Hampshire and Gloucestershire Police Constabularies have launched a volunteer recruitment scheme to expand police skills in combating and preventing cyber crime, which could form the basis of a national programme for forces in England and Wales.
The two forces will jointly run the Cyber Special Constable and Cyber Volunteer Programme pilot for the next six to twelve months, recruiting 10 special constables and 10 police volunteers.
“They will become our tactical advisors; people to teach us the skills we need,” said Tom Haye, Hampshire Constabulary’s chief special constable.
“In a murder scene, we have specially trained advisors, but in cyber crime we don’t have that. In a denial of service (DOS) attack, a normal policeman wouldn’t know where to start. You still have that golden hour at the start that’s no different to other emergencies”.
Cyber special constables will volunteer 16 hours a month to advise on live digital investigations, analyse phones or computers for evidence and provide advice to digital investigators, for example. Meanwhile, cyber volunteers can offer any amount of time. According to Haye, 21 people signed up on first day of the scheme.
“It’s not about savings,” he said. “It’s about not being able to afford people [with specialist cyber security skills] in the first place. The people we’re trying to attract are on six-figure sum salaries, so we’re going back to the community policing ethos.
"The concept of special constables started by getting people to police their own community. This is no different. We’re using the IT community to support us in expanding police skills and the ability to support, pursue and protect people in cyberspace."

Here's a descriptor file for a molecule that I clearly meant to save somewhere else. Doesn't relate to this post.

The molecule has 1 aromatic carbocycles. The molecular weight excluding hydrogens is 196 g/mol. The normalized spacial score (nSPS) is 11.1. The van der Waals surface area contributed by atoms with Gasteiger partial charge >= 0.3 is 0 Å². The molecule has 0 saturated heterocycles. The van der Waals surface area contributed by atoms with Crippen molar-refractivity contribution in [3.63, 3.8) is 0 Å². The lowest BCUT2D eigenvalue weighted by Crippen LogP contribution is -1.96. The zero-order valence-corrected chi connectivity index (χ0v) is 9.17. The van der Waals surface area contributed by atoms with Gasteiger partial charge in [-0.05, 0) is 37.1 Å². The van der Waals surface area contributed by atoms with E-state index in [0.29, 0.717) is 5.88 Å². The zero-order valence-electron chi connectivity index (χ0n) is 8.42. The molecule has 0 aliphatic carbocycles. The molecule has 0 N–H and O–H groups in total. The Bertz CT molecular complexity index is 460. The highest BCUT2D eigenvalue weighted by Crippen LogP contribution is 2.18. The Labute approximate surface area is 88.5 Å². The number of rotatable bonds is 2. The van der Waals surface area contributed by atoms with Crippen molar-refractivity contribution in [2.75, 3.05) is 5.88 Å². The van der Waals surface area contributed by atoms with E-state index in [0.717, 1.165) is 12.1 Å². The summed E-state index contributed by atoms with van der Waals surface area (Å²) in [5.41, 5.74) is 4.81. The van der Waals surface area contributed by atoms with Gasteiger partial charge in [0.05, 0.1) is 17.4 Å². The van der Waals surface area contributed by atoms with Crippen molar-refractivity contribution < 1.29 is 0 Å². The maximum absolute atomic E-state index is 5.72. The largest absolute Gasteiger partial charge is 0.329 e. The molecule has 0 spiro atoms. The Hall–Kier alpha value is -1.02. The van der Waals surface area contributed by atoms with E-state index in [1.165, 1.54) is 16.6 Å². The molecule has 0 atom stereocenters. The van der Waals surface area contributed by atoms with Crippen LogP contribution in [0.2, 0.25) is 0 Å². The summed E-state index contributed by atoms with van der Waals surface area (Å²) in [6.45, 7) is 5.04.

The forces are looking out for volunteers with experience in specialist roles, such as penetration testers (‘ethical hackers’) who work for IT firms, specialist programmers and steganographers (experts in the practice of concealing data within other non-secret data).
Haye, who also runs a systems integration company specialising in security and defence, said he was also keen to recruit younger people through local universities and social media and that interest in the scheme had already come from someone as young as 14.
As part of the initiative, a full time project manager will be recruited to manage and support volunteer cyber crime support staff, supported partly by funding of £1.2 million made available by Hampshire’s police commissioner Simon Hayes.
The initiative has the backing of the Home Office, which has been working on a project to provide capability for the National Crime Agency for special constables specialising in cyber security.
“They heard about our project, and rather than have two separate projects, we joined up,” said Haye, who previously helped British Transport Police build in-house capacity to support a high tech crime and cyber unit by using special constables.